we can overcome and stop the virus from taking more lives.

Lord, in your mercy, receive our prayers.

We ask for the those that mourn loved ones –
may they feel the embrace of your love
and assurance that you are with them in their pain and sorrow.

We pray for those who are fearful of the future.
Maybe they have underlying health conditions
that put them at greater risk of catching Covid-19.
Maybe they have lost their livelihoods – maybe they fear losing it.
Lord, be their comfort and grant peace.
For those whose financial future is uncertain,
also grant an extra measure of faith to trust and believe that you will provide.

Lord, in your mercy, receive our prayers.

We pray for those who sick among us – we ask that you grant healing.
For those who are nursing loved ones – grant them your strength.
For those who suffer social isolation and loneliness particularly at this time – be their comfort.
Open our eyes to each other’s needs and help each one of us to be Christ to one another.

Lord, in your mercy, receive our prayers.

We pray for those in any leadership positions in any arena – we ask for wisdom and courage.
Help them to see with your eyes so that the decisions they make
at this challenging time may be ones that honour humanity.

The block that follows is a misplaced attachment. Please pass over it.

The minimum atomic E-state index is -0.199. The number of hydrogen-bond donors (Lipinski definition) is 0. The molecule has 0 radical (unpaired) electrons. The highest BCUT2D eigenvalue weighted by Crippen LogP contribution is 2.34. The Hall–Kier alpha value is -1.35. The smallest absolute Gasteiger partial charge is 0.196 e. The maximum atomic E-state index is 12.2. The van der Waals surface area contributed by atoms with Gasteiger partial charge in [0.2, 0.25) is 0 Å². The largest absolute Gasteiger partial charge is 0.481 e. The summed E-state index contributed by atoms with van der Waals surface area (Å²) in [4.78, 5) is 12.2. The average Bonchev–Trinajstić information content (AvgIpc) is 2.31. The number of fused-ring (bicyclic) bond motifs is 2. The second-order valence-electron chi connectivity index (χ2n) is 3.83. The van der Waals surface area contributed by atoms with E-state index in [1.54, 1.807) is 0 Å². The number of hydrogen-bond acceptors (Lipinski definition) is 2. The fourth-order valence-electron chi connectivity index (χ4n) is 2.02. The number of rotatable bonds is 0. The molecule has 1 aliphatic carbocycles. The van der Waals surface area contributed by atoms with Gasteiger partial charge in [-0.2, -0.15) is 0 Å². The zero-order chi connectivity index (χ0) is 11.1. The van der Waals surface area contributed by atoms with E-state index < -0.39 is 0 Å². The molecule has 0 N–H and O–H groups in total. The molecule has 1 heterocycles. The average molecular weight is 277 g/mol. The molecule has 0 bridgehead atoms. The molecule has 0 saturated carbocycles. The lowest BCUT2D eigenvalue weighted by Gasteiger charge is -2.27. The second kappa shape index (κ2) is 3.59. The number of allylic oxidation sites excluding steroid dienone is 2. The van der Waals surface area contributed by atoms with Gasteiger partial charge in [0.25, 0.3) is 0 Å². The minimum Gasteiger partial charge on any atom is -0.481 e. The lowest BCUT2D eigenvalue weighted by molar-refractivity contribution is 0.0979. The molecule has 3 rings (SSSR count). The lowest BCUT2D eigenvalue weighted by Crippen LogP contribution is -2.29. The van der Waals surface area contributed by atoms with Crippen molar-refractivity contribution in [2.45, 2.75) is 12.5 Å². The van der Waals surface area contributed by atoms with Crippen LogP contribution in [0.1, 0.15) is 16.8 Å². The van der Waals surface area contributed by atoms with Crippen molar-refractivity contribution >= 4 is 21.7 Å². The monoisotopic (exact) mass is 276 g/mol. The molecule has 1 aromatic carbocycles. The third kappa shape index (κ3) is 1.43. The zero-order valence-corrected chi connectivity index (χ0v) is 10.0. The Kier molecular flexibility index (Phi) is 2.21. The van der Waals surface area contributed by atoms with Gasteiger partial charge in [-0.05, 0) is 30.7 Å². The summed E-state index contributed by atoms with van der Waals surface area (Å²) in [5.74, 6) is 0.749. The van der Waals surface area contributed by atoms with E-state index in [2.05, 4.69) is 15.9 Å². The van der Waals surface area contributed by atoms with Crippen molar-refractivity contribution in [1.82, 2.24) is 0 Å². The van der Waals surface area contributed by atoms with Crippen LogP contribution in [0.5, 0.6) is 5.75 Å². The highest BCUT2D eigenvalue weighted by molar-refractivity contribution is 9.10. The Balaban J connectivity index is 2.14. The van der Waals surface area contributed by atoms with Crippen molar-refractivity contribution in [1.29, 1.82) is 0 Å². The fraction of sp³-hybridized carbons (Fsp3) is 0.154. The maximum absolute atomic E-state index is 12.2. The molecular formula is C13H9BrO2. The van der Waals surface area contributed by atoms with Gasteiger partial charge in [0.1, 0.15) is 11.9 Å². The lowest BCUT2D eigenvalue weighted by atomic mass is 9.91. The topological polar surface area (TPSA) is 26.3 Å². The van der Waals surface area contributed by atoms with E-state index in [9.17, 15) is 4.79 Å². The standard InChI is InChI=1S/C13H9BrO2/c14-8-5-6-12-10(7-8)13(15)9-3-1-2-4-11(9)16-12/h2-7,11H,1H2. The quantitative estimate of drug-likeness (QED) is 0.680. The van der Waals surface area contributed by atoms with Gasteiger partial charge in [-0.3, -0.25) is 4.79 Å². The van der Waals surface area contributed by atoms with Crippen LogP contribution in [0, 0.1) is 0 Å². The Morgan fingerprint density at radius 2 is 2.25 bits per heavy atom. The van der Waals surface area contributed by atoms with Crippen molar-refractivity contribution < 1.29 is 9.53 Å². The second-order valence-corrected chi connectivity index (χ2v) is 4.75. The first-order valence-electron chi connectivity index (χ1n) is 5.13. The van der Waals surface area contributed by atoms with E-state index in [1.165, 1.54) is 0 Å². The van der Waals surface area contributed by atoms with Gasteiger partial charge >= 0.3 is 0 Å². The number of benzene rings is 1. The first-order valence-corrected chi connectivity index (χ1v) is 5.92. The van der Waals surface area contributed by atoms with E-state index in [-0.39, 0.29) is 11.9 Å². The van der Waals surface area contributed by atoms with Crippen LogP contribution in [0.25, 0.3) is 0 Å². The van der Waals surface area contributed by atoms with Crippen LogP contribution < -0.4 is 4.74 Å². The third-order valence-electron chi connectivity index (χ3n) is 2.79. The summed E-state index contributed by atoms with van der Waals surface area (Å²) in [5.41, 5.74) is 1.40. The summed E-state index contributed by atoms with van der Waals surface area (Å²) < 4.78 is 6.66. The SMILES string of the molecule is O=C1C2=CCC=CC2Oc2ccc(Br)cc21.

Lord, in your mercy, receive our prayers.

We thank you for the leadership here at Cornerstone.
We ask that your spirit continues to guide them in the coming weeks and months
as they continue to serve and support the congregation.
We remember especially George who is unwell at this time –
grant him a speedy recovery and much needed rest.
We are so grateful for those who put in a huge amount of time
enabling us to continue to worship together –
apart but together still via the internet.

Lord, in your mercy, receive our prayers.

We pray and ask all this in the name of your Son, our Saviour Jesus Christ.


Hymn: Spirit of God within me

Spirit of God within me,
possess my human frame;
fan the dull embers of my heart,
stir up the living flame.
Strive till that image Adam lost,
new-minted and restored,
in shining splendour brightly bears
the likeness of the Lord.

Spirit of truth within me,
possess my thought and mind;
lighten anew the inward eye
by Satan rendered blind;
shine on the words that wisdom speaks,
and grant me power to see
the truth made known to all in Christ,
and in that truth be free.

Spirit of love within me,
possess my hands and heart;
break through the bonds of self-concern
that seek to stand apart;
grant me the love that suffers long,
that hopes, believes and bears,
the love fulfilled in sacrifice
that cares as Jesus cares.

Spirit of life within me,
possess this life of mine;
come as the wind of heaven’s breath,
come as the fire divine!
Spirit of Christ, the living Lord,
reign in this house of clay,
till from its dust with Christ I rise
to everlasting day.

Timothy Dudley-Smith (b. 1926)

The Peace

Jesus says,